I streamed the audio of this meeting from the public library of Weyburn, Saskatchewan, home of Canada’s largest privately-owned inland grain terminal. It’s an exciting place. (Better than Wollerton, at least).
On the agenda: a report from the president, a presentation from the VP Research and Innovation, phase two of the new architecture building, and an update on the student societies summit. Like all student leaders stuck in rural Saskatchewan, I listened to this meeting.
I had been made to believe that this meeting would be an epic event, an annual showdown where the most contentious decision of the year was made. The “Raise Tuition” vote. When I ran for governing council, this was a huge deal, with a full-blown student politics Facebook debate on the subject. People have strong opinions on what student governors should do at this most crucial of meetings.
It was (in all honesty) a little dull.
On the agenda: a report from the President, the annual financial aid report (again), the tuition fee schedules for publicly-funded and self-funded programs, the annual budget report, and final approval for the expansion of the Downsview book storage facility.
Like any student politician wanting to know what all the fuss was about, I went to this meeting. Continue reading
With a theme of “Human Resources and Equity,” I knew this meeting was going to be a non-stop thrill ride of business. First on the agenda was the annual report of Angela Hildyard, the Vice-President of HR and Equity, followed by a high-octane review of employment equity and health and safety. After that, the finance guys from the University of Toronto Asset Management corporation (UTAM) gave their annual report and presentation on the humongous pile of money that they look after, while making everyone feel like they had suddenly entered an economics lecture. Transitioning from the pile of money we have to the pile of money we’ve borrowed, Sheila Brown, UofT’s CFO gave a report on our debt strategy. Lastly, a motion was passed approving the budget for the group that looks after all those houses in the Huron-Sussex neighborhood that we own… apparently.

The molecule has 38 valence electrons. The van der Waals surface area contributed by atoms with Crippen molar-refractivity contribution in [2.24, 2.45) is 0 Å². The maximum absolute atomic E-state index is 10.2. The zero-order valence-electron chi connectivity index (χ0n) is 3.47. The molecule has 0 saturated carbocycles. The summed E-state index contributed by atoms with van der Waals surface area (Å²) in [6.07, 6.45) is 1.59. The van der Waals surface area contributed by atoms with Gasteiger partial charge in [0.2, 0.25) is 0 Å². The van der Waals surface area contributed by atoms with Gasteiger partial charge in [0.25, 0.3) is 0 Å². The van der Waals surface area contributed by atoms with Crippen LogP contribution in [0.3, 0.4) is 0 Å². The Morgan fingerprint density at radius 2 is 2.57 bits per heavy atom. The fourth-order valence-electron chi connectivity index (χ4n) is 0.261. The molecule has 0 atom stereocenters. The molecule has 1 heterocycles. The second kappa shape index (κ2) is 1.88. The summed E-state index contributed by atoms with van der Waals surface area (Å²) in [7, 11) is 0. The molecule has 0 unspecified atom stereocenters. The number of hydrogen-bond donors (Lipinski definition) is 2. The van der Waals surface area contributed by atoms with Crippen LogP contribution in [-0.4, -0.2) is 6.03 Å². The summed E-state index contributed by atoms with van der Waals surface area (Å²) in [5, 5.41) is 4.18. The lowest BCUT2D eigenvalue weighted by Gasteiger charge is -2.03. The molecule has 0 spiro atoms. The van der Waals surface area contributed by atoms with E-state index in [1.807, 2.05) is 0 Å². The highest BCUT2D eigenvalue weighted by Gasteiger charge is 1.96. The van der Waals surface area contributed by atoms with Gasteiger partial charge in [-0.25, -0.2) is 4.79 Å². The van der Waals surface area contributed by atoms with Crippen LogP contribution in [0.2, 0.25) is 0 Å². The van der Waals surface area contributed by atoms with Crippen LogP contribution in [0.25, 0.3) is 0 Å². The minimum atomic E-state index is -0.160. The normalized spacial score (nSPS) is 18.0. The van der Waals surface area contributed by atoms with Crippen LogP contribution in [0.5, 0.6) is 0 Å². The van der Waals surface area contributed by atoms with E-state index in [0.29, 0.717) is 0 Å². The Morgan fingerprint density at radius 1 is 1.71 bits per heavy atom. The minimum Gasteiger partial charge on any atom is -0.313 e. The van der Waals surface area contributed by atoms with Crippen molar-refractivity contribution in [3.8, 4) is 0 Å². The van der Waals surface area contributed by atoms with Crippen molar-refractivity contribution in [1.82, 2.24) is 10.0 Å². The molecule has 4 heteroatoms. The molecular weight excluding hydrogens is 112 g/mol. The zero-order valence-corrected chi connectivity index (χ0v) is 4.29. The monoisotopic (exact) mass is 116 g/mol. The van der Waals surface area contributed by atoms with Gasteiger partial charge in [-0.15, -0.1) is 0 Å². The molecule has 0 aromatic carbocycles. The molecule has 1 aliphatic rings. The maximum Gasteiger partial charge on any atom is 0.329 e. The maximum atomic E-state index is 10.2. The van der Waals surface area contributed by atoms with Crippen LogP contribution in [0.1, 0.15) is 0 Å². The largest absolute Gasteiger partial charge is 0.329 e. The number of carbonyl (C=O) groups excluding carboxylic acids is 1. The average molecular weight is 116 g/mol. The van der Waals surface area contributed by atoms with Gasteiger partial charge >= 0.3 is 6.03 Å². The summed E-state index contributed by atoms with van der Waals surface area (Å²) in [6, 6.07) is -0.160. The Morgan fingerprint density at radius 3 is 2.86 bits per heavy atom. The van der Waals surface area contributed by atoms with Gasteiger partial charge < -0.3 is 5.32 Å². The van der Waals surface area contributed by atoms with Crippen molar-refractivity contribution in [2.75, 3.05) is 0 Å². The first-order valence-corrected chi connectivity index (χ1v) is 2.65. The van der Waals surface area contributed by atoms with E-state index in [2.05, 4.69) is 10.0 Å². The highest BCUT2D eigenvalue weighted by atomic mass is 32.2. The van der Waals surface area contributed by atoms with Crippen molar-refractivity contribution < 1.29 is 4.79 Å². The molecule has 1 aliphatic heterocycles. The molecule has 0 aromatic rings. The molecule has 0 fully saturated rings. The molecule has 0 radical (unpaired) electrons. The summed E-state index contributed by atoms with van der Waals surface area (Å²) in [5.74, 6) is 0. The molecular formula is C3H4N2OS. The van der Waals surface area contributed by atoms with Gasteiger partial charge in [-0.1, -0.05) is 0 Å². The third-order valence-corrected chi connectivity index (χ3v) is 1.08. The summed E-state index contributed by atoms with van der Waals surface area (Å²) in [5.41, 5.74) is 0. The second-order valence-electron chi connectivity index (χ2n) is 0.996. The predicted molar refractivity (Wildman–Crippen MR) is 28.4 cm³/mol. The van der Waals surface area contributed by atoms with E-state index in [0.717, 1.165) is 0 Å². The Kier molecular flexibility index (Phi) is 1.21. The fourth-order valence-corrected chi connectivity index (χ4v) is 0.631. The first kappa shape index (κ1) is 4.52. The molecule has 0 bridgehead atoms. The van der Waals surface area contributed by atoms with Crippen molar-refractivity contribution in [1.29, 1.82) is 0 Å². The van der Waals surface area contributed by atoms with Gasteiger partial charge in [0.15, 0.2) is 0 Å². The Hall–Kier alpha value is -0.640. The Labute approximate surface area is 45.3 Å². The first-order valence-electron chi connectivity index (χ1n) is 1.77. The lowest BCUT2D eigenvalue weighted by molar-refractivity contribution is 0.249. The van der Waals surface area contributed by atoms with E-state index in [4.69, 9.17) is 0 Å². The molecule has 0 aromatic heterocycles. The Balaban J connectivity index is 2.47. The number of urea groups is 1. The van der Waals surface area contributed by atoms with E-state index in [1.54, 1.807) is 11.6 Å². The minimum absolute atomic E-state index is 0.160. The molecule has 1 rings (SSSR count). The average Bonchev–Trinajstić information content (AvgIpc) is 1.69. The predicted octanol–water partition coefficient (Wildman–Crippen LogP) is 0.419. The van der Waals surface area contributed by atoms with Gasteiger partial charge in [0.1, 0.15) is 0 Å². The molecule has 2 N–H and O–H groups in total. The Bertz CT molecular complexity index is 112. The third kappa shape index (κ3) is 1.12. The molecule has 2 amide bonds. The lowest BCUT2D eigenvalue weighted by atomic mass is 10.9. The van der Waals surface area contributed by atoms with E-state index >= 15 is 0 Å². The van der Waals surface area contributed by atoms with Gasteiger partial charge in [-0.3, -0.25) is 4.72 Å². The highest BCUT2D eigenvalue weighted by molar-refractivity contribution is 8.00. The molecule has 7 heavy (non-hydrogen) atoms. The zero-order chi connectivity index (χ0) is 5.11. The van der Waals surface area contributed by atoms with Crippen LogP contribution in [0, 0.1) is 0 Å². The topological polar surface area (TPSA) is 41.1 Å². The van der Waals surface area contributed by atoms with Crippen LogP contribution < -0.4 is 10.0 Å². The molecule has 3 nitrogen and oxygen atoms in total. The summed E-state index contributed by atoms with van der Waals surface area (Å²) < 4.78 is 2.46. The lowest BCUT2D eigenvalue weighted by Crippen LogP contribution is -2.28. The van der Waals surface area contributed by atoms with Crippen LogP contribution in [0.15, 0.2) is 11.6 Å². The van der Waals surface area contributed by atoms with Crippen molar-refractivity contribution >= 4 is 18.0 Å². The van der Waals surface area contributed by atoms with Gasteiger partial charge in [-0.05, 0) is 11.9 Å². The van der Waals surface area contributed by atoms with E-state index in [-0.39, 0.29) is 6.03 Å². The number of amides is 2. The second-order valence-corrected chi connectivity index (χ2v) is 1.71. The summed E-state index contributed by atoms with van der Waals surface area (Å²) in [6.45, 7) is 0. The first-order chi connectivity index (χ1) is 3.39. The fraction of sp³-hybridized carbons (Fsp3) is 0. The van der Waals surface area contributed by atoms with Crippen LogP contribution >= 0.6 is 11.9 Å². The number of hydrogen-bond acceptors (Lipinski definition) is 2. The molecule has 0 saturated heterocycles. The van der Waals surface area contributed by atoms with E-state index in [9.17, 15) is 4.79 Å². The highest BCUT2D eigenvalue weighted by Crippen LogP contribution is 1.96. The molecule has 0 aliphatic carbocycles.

Like any student politician looking to procrastinate and snag a free coffee & cookie, I went to this meeting. Continue reading
I apologize for this taking longer than I said it would, but I decided to work on my homework instead, which is probably more important than student politicking. I did, however, promise to give a full explanation of the title question, so without further ado, in two parts, here’s why I voted to approve the use of Simply Voting as the UTSU’s online election system.
Prevent U of T from being taken over by The Dark Lord Sauron. Continue reading